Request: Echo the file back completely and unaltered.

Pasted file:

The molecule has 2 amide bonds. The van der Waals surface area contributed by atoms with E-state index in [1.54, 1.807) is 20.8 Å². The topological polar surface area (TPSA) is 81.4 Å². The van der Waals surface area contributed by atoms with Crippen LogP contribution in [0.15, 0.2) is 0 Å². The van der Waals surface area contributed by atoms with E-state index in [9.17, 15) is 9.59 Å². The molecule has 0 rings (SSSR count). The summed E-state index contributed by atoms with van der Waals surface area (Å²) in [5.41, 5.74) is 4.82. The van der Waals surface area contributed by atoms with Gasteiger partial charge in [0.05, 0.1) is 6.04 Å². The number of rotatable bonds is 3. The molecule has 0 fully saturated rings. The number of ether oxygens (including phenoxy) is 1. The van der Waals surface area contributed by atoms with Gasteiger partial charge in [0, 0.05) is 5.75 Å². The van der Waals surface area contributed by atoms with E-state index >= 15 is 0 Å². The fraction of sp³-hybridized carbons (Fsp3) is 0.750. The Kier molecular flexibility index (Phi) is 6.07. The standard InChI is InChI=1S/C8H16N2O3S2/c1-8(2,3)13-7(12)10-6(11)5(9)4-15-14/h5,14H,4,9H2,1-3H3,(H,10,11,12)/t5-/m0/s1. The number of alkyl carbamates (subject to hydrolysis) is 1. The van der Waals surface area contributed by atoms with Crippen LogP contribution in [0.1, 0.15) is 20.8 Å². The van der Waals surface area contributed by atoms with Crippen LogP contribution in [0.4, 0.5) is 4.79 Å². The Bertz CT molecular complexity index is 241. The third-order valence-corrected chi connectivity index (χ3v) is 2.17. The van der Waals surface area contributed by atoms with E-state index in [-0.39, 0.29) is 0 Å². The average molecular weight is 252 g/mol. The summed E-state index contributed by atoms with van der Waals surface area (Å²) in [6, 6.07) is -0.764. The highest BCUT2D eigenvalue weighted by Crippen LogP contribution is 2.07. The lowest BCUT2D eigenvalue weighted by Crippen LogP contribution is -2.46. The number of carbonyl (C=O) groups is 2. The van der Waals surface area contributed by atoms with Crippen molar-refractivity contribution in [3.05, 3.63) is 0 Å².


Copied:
The molecule has 2 amide bonds. The van der Waals surface area contributed by atoms with E-state index in [1.54, 1.807) is 20.8 Å². The topological polar surface area (TPSA) is 81.4 Å². The van der Waals surface area contributed by atoms with Crippen LogP contribution in [0.15, 0.2) is 0 Å². The van der Waals surface area contributed by atoms with E-state index in [9.17, 15) is 9.59 Å². The molecule has 0 rings (SSSR count). The summed E-state index contributed by atoms with van der Waals surface area (Å²) in [5.41, 5.74) is 4.82. The van der Waals surface area contributed by atoms with Gasteiger partial charge in [0.05, 0.1) is 6.04 Å². The number of rotatable bonds is 3. The molecule has 0 fully saturated rings. The number of ether oxygens (including phenoxy) is 1. The van der Waals surface area contributed by atoms with Gasteiger partial charge in [0, 0.05) is 5.75 Å². The van der Waals surface area contributed by atoms with E-state index >= 15 is 0 Å². The fraction of sp³-hybridized carbons (Fsp3) is 0.750. The Kier molecular flexibility index (Phi) is 6.07. The standard InChI is InChI=1S/C8H16N2O3S2/c1-8(2,3)13-7(12)10-6(11)5(9)4-15-14/h5,14H,4,9H2,1-3H3,(H,10,11,12)/t5-/m0/s1. The number of alkyl carbamates (subject to hydrolysis) is 1. The van der Waals surface area contributed by atoms with Crippen LogP contribution in [0.1, 0.15) is 20.8 Å². The van der Waals surface area contributed by atoms with Crippen LogP contribution in [0.4, 0.5) is 4.79 Å². The Bertz CT molecular complexity index is 241. The third-order valence-corrected chi connectivity index (χ3v) is 2.17. The van der Waals surface area contributed by atoms with E-state index in [-0.39, 0.29) is 0 Å². The average molecular weight is 252 g/mol. The summed E-state index contributed by atoms with van der Waals surface area (Å²) in [6, 6.07) is -0.764. The highest BCUT2D eigenvalue weighted by Crippen LogP contribution is 2.07. The lowest BCUT2D eigenvalue weighted by Crippen LogP contribution is -2.46. The number of carbonyl (C=O) groups is 2. The van der Waals surface area contributed by atoms with Crippen molar-refractivity contribution in [3.05, 3.63) is 0 Å².